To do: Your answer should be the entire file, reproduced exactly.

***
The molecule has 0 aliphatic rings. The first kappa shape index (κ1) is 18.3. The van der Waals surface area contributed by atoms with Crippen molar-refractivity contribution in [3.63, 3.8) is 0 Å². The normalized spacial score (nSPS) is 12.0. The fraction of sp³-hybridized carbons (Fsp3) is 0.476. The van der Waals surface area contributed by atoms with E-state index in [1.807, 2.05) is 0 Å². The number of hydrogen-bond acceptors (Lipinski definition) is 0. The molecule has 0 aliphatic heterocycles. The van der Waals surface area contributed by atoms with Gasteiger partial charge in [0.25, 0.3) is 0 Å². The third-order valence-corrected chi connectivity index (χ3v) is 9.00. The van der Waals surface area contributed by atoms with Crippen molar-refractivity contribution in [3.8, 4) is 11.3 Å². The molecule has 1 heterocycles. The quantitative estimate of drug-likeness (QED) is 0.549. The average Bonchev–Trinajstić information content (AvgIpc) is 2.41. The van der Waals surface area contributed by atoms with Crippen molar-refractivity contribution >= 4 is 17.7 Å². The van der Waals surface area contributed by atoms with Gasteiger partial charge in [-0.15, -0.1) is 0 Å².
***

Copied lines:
The molecule has 0 aliphatic rings. The first kappa shape index (κ1) is 18.3. The van der Waals surface area contributed by atoms with Crippen molar-refractivity contribution in [3.63, 3.8) is 0 Å². The normalized spacial score (nSPS) is 12.0. The fraction of sp³-hybridized carbons (Fsp3) is 0.476. The van der Waals surface area contributed by atoms with E-state index in [1.807, 2.05) is 0 Å². The number of hydrogen-bond acceptors (Lipinski definition) is 0. The molecule has 0 aliphatic heterocycles. The van der Waals surface area contributed by atoms with Gasteiger partial charge in [0.25, 0.3) is 0 Å². The third-order valence-corrected chi connectivity index (χ3v) is 9.00. The van der Waals surface area contributed by atoms with Crippen molar-refractivity contribution in [3.8, 4) is 11.3 Å². The molecule has 1 heterocycles. The quantitative estimate of drug-likeness (QED) is 0.549. The average Bonchev–Trinajstić information content (AvgIpc) is 2.41. The van der Waals surface area contributed by atoms with Crippen molar-refractivity contribution >= 4 is 17.7 Å². The van der Waals surface area contributed by atoms with Gasteiger partial charge in [-0.15, -0.1) is 0 Å².